• In specialty insurance and reinsurance markets, there are equally high degrees of inefficiencies, gaps and errors caused by poor data quality in the front and back offices.
  • 2. Digital claims management

    Mobile and digital technology will become the primary solution for improved and effective claims management and customer service if also coupled with these improved compliance controls:

    • Using mobile phone cameras as evidence to make data flows more timely, reduce loss adjuster costs and increase customer satisfaction
    • Employing mobile technologies in conjunction with satellite images to facilitate claims payments in the event of a natural disaster in a remote area, ensuring disaster recovery services for everyone
    • Collecting big data from weather stations to pay claims based on the actual weather readings, eliminating the need for post loss adjusting services to agriculture or commercial businesses who pay based on the accuracy of data
    • Providing historical and accurate third-party transaction data for predictive analytics trending
  • 3. New distribution and disruption

    • Leading global insurers are developing alliances with payment business models to achieve capital efficiencies with single global ledgers and to expand their networks.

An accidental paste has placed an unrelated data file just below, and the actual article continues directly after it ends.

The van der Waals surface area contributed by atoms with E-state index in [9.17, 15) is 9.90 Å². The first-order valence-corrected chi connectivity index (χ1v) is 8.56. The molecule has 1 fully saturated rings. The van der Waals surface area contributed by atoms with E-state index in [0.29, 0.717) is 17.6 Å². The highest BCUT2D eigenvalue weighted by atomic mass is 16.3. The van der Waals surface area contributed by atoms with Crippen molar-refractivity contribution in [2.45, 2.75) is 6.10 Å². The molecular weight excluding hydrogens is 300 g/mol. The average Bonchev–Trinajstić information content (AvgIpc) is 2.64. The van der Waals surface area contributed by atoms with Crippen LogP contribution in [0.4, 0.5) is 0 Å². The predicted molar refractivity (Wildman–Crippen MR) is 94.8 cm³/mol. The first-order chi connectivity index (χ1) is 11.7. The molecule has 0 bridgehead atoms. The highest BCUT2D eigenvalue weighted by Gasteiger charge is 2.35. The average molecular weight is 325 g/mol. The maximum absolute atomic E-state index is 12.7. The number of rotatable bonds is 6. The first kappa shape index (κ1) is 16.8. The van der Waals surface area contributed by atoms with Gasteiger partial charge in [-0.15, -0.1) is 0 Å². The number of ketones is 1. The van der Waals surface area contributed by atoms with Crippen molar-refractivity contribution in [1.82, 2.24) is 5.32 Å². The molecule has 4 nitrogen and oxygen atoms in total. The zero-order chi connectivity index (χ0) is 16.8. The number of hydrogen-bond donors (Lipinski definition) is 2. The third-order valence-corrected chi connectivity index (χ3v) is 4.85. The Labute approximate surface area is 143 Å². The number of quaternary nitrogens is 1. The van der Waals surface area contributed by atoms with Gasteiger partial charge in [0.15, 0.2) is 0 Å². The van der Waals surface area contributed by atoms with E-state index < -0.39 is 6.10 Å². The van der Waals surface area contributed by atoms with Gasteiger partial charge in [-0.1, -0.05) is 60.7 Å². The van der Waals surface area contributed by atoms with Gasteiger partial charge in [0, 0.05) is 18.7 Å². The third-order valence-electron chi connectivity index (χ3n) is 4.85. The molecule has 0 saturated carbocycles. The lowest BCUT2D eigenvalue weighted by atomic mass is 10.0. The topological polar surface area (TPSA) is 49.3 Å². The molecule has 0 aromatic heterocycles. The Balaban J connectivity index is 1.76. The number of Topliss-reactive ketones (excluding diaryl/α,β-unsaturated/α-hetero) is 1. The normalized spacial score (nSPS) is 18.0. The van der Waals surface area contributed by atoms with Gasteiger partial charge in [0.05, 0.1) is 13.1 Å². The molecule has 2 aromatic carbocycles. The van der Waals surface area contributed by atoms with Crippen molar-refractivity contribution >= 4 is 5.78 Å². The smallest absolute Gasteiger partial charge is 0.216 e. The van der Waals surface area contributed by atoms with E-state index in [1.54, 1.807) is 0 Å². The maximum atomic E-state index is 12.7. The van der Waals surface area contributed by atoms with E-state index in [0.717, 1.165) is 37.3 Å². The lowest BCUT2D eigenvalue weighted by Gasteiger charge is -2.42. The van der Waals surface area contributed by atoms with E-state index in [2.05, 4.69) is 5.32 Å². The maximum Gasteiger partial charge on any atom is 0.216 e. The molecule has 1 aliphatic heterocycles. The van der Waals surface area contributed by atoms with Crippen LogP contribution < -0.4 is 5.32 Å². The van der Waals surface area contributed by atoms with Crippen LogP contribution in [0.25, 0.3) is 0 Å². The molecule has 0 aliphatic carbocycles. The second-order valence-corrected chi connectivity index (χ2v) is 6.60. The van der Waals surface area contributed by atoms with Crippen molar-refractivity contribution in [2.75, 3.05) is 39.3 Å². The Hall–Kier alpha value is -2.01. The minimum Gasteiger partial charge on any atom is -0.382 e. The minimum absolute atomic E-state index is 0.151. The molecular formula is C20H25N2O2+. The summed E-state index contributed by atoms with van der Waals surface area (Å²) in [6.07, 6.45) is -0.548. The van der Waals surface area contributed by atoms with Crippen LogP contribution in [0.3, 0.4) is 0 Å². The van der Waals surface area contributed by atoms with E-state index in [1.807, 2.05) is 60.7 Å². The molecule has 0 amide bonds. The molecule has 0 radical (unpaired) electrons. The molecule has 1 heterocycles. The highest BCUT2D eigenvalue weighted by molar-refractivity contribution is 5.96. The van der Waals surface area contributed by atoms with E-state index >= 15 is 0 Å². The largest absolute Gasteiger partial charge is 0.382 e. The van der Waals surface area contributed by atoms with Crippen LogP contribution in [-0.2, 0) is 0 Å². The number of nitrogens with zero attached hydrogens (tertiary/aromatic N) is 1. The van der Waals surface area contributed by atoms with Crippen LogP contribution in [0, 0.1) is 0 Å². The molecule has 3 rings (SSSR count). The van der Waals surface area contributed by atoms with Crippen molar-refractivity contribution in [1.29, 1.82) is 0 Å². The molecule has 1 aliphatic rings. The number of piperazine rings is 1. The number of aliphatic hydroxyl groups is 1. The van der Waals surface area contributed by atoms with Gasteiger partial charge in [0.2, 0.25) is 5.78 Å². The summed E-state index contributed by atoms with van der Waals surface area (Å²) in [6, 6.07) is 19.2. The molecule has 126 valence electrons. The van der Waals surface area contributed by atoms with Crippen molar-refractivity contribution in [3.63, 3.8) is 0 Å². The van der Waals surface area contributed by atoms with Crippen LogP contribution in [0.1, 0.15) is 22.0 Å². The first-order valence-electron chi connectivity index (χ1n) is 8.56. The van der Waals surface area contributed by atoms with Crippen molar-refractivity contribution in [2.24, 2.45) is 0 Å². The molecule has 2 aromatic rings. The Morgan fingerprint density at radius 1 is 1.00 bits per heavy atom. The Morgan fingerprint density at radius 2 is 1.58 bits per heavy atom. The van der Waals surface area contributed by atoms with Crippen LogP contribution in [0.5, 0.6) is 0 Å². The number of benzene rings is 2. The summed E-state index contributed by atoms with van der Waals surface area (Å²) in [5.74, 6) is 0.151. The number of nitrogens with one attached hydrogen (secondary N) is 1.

• Leveraging blockchain assures veracity so decisions can be made faster and in full confidence.
    • Motor insurance generates large quantities of innovation data and cross-selling opportunities. Invasive black box and mobile devices communicate with GPS devices to calculate premiums through usage-based insurance (UBI).
    • Blockchain will likely power innovations in micro-insurance and microfinance.
    • With blockchain, insurers are developing the concept of mobile wallets that are restrictive to their offering and can achieve customer engagement over a wide space and time so that products can be tailored with functionalities and reduce the importance of location.
    • Big data resources are providing insurers with greater opportunities to zone-in on specific and accurate consumer behavior and to commit research and development resources to the right opportunities.
  • 4. Cyber liability — new products

    The blockchain adds a new real-time capability for security professionals by focusing on the integrity of the digital assets that comprise a network and the configuration of data points, switches, routers, event logs and binaries so the state of the network can be verified independently and in real time.

    This means policy wordings on cyber solutions will address the blockchain standard as a warranty in a manner similar to what has been used in nonlife insurance policies for physical security.

Examining other issues

With any new technology or innovation, there are also ongoing concerns over scalability, implementation skills, practical integrations with established businesses and governance.

Known areas of concern among regulators are:
  • Critical infrastructure systems have not reached a point of maturity, with significant legacy technologies still intact after years of M&As.